Poster Session B   |   7:00am Expo - Hall A & C   |   Poster ID #114

Development of an immunoPET imaging method for chimeric antigen receptor (CAR) T-cell therapies

Academic Research
Prevention, Early Detection, Implementation, and Dissemination
FDA Status:
Not Applicable
CPRIT Grant:
Cancer Site(s):
Shelby Harris
The University of Texas Southwestern Medical Center
Aditi Mulgaonkar
The University of Texas Southwestern Medical Center
Yaxing Yang
The University of Texas Southwestern Medical Center
Orhan Oz
The University of Texas Southwestern Medical Center
Praveen Ramakrishnan Geethakumari
The University of Texas Southwestern Medical Center
Xiankai Sun
The University of Texas Southwestern Medical Center


Chimeric antigen receptor (CAR) T-cell therapies have revolutionized treatment of B-cell hematological malignancies, with complete remission in ~70-90% of the cases. However, ~50% of these cancers relapse within the first year post-therapy. Cancer resistance or relapse with the loss of cluster of differentiation 19 (CD19) antigen is a common challenge encountered with CD19 directed CAR T-cell therapies when treating advanced B-cell malignancies. Thus, a noninvasive real-time imaging approach to assess the dynamic expression of CD19 antigen is highly desirable to ensure precision treatment. In this preliminary work, we tested the feasibility of an immuno–positron emission tomography (ImmunoPET) imaging approach using an anti-CD19 monoclonal antibody, tafasitamab (TAF) radiolabeled with zirconium-89 ([89Zr]Zr-DFO-TAF) to detect dynamic variation in CD19 expression. 


TAF was conjugated with p-isothiocyanatobenzyl-deferoxamine chelator (p-NCS-Bz-DFO) followed by radiolabeling with 89Zr to yield the radiotracer ([89Zr]Zr-DFO-TAF). The characterization of [89Zr]Zr-DFO-TAF was performed by fast protein liquid chromatography equipped with a radio-detector (radio-FPLC) to measure its radiochemical purity and molar activity as well as a Lindmo assay to assess its immunoreactivity using Raji (CD19+) cells. The in vivo CD19 targeting specificity of [89Zr]Zr-DFO-TAF was evaluated in immunocompromised (NOD/SCID) and immunocompetent (C57BL/6) mouse strains bearing either CD19+ (Raji) or CD19low/none (K562-s; MC38 as non-B-cell malignancy control) subcutaneous tumors. After intravenous injection of the radiotracer (~35-50 µCi), the mice were scanned over a period of six days. Quantitative PET analysis in regions of interest was performed after co-registration with the corresponding computed tomography (CT) images. Immediately after imaging, the mice were sacrificed and tumors were processed for anti-CD19 immunohistochemistry (IHC) staining.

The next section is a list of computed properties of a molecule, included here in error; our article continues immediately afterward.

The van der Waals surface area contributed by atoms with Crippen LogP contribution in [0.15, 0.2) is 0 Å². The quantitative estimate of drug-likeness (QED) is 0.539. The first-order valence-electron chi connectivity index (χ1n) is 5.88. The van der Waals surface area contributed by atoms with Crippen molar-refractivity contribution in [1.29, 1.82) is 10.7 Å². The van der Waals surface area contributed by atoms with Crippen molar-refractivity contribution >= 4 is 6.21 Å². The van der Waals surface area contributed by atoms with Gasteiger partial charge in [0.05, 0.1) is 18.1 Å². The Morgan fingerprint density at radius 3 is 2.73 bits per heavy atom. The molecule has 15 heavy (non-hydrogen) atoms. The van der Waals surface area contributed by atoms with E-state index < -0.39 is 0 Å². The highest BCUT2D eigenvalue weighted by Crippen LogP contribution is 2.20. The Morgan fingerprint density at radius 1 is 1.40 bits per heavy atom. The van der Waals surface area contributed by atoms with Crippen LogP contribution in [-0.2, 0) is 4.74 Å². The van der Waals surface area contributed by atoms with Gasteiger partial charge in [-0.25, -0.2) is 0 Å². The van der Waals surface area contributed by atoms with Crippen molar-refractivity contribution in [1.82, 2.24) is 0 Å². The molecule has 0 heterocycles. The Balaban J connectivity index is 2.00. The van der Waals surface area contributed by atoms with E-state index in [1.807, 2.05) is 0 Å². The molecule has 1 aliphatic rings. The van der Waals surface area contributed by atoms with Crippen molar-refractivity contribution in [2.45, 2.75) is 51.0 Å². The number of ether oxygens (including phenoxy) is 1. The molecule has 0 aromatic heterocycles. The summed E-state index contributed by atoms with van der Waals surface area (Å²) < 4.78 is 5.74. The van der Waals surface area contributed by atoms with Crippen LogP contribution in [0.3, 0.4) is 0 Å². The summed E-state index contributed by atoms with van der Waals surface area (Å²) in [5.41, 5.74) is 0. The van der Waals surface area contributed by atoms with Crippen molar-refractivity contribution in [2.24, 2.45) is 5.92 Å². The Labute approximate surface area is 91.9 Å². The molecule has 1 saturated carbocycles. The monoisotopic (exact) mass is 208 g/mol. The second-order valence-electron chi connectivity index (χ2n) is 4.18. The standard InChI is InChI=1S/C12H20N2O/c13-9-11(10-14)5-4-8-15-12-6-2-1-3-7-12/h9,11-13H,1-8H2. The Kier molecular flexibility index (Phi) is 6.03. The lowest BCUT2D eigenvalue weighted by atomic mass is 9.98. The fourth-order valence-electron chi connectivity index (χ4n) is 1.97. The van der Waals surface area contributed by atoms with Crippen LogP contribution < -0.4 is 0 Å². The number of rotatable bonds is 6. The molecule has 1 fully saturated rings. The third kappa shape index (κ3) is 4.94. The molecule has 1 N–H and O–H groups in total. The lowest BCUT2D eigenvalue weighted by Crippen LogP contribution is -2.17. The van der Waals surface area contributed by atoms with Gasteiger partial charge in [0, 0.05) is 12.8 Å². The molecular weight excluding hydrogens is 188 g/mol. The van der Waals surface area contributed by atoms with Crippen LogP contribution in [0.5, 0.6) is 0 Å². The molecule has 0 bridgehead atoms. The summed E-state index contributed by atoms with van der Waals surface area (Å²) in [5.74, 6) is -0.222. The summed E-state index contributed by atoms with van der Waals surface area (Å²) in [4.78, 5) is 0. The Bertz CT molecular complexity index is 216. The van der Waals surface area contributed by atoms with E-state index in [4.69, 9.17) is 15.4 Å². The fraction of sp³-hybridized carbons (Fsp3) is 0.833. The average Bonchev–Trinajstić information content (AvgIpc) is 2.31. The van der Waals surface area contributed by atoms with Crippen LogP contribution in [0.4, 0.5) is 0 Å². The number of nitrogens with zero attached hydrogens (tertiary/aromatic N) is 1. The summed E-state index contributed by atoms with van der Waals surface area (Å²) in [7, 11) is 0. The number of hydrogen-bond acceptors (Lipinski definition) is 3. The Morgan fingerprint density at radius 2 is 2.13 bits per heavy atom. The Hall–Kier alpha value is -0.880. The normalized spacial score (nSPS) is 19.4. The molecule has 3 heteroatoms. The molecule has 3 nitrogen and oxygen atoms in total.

[89Zr]Zr-DFO-TAF was synthesized with >90% radiochemical purity and 1.5-4 mCi/mg molar activity. Its immunoreactivity was 100 ± 10% (n = 3). Surprisingly, the comparative imaging studies in NOD/SCID mice bearing Raji (CD19+) versus MC38 and K562-s (CD19low/none) tumors showed no differences in both, tumor uptake values (~3.3% injected dose per gram (ID/g) versus ~4% ID/g and 3.3% ID/g, respectively) and tumor-to-muscle background contrast ratios (T/M) (~4.4 versus ~4.6 and 4.3, respectively). Of note, the CD19 expression levels in the tumors were confirmed by IHC staining. Further, a comparative study was conducted in two mouse strains (NOD/SCID versus C57BL/6) bearing the same MC38 tumors. It showed significantly higher tumor uptake (~7.4% ID/g versus ~4% ID/g; p = 0.018) and T/M ratios (~11.4 versus ~4.6; p = 0.001) in C57BL/6 mice than in the NOD/SCID mice. Further examination of the data and TAF’s binding mechanism revealed that the enhanced fragment crystallizable (Fc)-receptor interactions of [89Zr]Zr-DFO-TAF resulting from TAF’s Fc domain mutations might predominate over the anticipated CD19-specific uptake in the tumors.


Introducing two Fc-domain mutations (S239D and I332E) in the structure of TAF has demonstrated enhanced effector function due to increased Fc-receptor interactions, thereby improving its therapeutic potential. However, these non-specific Fc interactions impair its potential for immunoPET imaging of CD19. Therefore, we will explore the use of an Fc-silenced anti-CD19 antibody instead.